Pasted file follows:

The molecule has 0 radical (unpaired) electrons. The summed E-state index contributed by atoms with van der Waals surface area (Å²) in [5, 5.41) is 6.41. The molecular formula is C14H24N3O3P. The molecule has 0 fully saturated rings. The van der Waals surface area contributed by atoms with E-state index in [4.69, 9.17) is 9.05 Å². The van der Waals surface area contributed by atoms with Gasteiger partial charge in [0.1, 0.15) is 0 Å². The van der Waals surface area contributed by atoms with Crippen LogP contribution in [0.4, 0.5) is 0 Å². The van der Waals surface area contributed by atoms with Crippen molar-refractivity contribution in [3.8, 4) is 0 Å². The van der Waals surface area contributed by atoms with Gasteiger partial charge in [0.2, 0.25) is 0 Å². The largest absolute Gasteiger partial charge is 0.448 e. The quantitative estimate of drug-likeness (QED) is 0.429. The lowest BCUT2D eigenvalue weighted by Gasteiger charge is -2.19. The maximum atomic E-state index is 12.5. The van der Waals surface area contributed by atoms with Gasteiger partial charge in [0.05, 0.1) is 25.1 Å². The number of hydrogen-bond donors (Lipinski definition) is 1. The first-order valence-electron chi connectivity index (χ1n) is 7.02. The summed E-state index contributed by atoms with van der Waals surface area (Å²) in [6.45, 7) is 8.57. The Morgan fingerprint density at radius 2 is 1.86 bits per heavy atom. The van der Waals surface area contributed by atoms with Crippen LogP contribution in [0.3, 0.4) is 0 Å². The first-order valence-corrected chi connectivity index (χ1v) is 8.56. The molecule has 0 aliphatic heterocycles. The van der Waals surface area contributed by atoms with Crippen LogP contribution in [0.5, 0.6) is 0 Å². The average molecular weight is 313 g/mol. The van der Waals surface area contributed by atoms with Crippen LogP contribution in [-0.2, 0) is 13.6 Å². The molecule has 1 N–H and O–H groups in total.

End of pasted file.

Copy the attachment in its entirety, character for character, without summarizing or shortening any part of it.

The molecule has 0 radical (unpaired) electrons. The summed E-state index contributed by atoms with van der Waals surface area (Å²) in [5, 5.41) is 6.41. The molecular formula is C14H24N3O3P. The molecule has 0 fully saturated rings. The van der Waals surface area contributed by atoms with E-state index in [4.69, 9.17) is 9.05 Å². The van der Waals surface area contributed by atoms with Gasteiger partial charge in [0.1, 0.15) is 0 Å². The van der Waals surface area contributed by atoms with Crippen LogP contribution in [0.4, 0.5) is 0 Å². The van der Waals surface area contributed by atoms with Crippen molar-refractivity contribution in [3.8, 4) is 0 Å². The van der Waals surface area contributed by atoms with Gasteiger partial charge in [0.2, 0.25) is 0 Å². The largest absolute Gasteiger partial charge is 0.448 e. The quantitative estimate of drug-likeness (QED) is 0.429. The lowest BCUT2D eigenvalue weighted by Gasteiger charge is -2.19. The maximum atomic E-state index is 12.5. The van der Waals surface area contributed by atoms with Gasteiger partial charge in [0.05, 0.1) is 25.1 Å². The number of hydrogen-bond donors (Lipinski definition) is 1. The first-order valence-electron chi connectivity index (χ1n) is 7.02. The summed E-state index contributed by atoms with van der Waals surface area (Å²) in [6.45, 7) is 8.57. The Morgan fingerprint density at radius 2 is 1.86 bits per heavy atom. The van der Waals surface area contributed by atoms with Crippen LogP contribution in [0.3, 0.4) is 0 Å². The first-order valence-corrected chi connectivity index (χ1v) is 8.56. The molecule has 0 aliphatic heterocycles. The van der Waals surface area contributed by atoms with Crippen LogP contribution in [0.5, 0.6) is 0 Å². The average molecular weight is 313 g/mol. The van der Waals surface area contributed by atoms with Crippen LogP contribution in [-0.2, 0) is 13.6 Å². The molecule has 1 N–H and O–H groups in total.